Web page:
Hello! Welcome to the monthly update. During April, our work was supported by Handshake, Stripe, DigitalOcean, Triplebyte, and many others.

ruby together news

The big news of April is that we grew our team to include new roles! Matt Solt joined us as our new head of growth, and Monica Silvestre is our new head of community. We’re super excited to work with both of them to grow Ruby Together into a bigger and better resource for the entire Ruby community.

In April, Ruby Together was supported by 60 different companies, including Sapphire member Stripe and Ruby member Handshake. 1 new company joined as a member. In addition to those companies, we were supported by 62 individual members and 62 friends of Ruby Together. Thanks to all of our members for making everything that we do possible. <3

bundler news

In April, Bundler saw ongoing fixes for Windows, as well as progress on getting the test suite passing on Windows in Azure Pipelines. @deivid-rogriguez continued to clean up the test suite, making it more consistent, reliable, and organized. He also tested and repaired the mechanics for upcoming deprecations messages, ensuring that nothing will break, as well as introducing original_env to clean up previous confusion around what clean_env might mean.

We also fixed several other issues: - Bundler could sometimes try to install versions that were not compatible with the running Ruby if it was rate-limited by RubyGems.org. - The Bundler gemspec shipped with Ruby would sometimes be empty, because git is not available in the environment ruby-core uses to package default gems - The clean command would not clean up unused extensions built for git gems - Vendored dependencies like fileutils and automatiek were outdated - The info command was missing some intended functionality - The exec command was unable to run default gems that ship with Ruby

Finally, in extremely exciting news, the process of merging Bundler and RubyGems has been written down, discussed, and approved by both the RubyGems and Bundler maintainer teams! We’ll keep you updated as we make progress on combining Bundler and RubyGems together.

This month, Bundler gained 187 new commits, contributed by 10 authors. There were 2,613 additions and 1,743 deletions across 142 files.

rubygems.org news

Over on RubyGems.org, the yank rate limit was increased, password resets were updated to include two factor authentication, we added a webhook for yanking versions (thanks, @greysteil!), the Japanese translation was updated, and several other smaller issues were resolved.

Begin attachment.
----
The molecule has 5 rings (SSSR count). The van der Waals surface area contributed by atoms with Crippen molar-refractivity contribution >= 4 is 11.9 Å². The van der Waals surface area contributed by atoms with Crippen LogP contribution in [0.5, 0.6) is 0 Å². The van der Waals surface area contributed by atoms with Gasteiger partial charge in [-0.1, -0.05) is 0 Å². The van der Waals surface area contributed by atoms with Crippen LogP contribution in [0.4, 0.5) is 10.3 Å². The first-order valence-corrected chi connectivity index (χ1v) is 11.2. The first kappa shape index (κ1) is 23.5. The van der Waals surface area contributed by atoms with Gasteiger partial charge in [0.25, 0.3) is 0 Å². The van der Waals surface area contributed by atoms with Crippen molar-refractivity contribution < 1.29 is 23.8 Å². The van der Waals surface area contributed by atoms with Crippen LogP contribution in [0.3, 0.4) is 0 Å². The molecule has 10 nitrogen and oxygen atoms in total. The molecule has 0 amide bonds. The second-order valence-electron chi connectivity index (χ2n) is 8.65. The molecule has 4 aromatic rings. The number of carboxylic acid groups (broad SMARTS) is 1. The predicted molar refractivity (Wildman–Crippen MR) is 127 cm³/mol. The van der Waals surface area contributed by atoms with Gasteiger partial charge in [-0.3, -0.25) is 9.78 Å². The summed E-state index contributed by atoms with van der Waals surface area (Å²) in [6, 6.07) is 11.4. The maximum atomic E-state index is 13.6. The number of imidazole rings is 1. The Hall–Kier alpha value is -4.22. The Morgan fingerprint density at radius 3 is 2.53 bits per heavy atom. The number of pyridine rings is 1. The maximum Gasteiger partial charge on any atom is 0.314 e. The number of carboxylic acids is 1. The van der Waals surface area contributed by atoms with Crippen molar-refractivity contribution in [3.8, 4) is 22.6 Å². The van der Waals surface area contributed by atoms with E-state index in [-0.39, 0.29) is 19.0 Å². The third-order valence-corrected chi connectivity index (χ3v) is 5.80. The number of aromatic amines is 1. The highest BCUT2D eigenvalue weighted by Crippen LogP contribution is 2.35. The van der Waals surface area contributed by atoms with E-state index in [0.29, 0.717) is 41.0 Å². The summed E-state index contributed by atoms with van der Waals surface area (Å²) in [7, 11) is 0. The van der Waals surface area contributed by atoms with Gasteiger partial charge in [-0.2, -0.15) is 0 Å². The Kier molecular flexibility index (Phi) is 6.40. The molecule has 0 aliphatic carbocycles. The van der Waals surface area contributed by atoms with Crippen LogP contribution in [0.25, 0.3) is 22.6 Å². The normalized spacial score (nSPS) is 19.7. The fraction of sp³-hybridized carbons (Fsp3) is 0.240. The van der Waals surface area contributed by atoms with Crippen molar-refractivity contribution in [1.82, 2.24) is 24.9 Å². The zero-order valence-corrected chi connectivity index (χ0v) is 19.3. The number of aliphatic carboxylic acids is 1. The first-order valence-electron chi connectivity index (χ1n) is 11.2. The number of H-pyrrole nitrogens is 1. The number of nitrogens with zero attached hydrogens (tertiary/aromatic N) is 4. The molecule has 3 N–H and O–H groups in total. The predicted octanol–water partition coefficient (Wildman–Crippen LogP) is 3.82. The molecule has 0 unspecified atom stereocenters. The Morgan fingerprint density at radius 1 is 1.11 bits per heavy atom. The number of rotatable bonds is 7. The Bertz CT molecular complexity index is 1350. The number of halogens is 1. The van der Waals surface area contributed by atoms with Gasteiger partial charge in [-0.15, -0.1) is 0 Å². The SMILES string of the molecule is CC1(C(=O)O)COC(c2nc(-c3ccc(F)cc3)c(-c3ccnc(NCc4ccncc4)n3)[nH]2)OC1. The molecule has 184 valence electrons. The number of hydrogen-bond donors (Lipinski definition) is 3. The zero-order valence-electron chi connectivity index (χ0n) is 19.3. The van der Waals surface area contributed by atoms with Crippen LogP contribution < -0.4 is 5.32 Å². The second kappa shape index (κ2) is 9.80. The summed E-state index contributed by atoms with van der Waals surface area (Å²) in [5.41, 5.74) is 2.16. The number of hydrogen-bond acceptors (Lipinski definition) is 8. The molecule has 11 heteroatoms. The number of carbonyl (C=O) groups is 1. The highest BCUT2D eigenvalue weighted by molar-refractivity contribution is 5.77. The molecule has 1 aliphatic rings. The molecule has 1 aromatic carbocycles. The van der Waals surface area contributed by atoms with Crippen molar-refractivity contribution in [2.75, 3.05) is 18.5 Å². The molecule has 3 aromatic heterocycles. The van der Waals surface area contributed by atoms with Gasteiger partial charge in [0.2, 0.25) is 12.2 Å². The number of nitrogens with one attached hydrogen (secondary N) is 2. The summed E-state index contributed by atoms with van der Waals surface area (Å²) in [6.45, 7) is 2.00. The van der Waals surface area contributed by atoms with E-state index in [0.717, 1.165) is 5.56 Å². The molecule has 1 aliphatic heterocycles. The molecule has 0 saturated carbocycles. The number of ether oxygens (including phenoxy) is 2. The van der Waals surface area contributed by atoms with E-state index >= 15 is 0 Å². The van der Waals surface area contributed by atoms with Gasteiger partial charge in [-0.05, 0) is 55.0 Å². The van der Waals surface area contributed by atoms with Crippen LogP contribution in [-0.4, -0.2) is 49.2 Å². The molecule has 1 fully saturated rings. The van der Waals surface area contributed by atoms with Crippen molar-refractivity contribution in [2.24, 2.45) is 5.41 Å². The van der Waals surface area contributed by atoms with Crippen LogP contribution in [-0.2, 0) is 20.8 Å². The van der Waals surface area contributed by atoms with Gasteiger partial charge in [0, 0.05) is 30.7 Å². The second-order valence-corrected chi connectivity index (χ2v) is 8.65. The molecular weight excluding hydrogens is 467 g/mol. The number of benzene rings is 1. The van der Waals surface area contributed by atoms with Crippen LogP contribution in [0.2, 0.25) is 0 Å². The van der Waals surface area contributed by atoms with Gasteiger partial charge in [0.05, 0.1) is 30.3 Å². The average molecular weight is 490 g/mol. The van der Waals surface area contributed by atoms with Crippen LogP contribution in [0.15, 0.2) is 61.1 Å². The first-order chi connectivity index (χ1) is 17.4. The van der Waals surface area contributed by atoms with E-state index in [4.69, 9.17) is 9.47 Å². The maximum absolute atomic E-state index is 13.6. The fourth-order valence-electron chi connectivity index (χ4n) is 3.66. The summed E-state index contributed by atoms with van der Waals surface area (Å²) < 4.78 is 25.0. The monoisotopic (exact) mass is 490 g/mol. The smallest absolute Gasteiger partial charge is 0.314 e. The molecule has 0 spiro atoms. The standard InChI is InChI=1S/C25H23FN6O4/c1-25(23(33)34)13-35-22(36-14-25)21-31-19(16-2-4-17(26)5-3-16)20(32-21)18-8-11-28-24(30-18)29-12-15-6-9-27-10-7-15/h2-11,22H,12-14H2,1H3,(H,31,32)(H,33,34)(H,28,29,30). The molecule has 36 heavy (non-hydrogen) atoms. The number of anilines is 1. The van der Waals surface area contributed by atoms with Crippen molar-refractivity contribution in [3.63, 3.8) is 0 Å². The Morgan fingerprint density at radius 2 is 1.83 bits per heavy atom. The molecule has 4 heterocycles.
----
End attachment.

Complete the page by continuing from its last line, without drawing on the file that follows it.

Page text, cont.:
This month, Rubygems.org gained 36 new commits, contributed by 9 authors. There were 668 additions and 172 deletions across 43 files.

rubygems news

Various issues were resolved in RubyGems this month, including:

  • Always expanding globbed file paths
  • Setting permissions for non-owners on installed files
  • Fixing Gem::Requirement so ~> 5.2 and ~> 5.2.0 are different, as intended
  • Using %x{} for better Windows compatibility
  • Removed a circular require in rubygems/text
  • Added missing gem wrapper for default gem Bundler
  • Bring back prompt for version if uninstall has multiple version options

In addition to those issues, many old deprecations and other legacy code and test issues were cleaned up.

This month, Rubygems gained 108 new commits, contributed by 9 authors. There were 618 additions and 219 deletions across 48 files.

gemstash news

Gemstash was pretty quiet this month, and only saw the test suite bumped to run against the latest versions of Ruby and some style fixes. There were 8 new commits from 4 contributors, including 8 additions and 8 deletions across 4 files.

budget & expenses

In April, we saw $13,057 in total income and $31,285.63 in total expenditure, to fund a total of 128.7 hours of developer work on Ruby open source.

  • $10,000 for 66.7 hours worked on Bundler at $150/hour
  • $1,562.50 for 10.4 hours worked on RubyGems.org at $150/hour
  • $4,678.12 for 31.2 hours worked on RubyGems at $150/hour
  • $2,559.38 for 17.1 hours worked on other OSS and devtools at $150/hour
  • $487.50 for 3.3 hours worked on The Ruby Toolbox at $150/hour
  • $77.18 on dedicated servers for RubyBench.org
  • $441.01 on payment processing fees
  • $7,023.65 on company overhead like hosting, services, software, hardware, taxes, etc
  • $1,952.33 on accounting, copywriting, design, and other professional services
  • $2,503.96 on marketing, evangelism, and community outreach

Until next time,
André and the Ruby Together team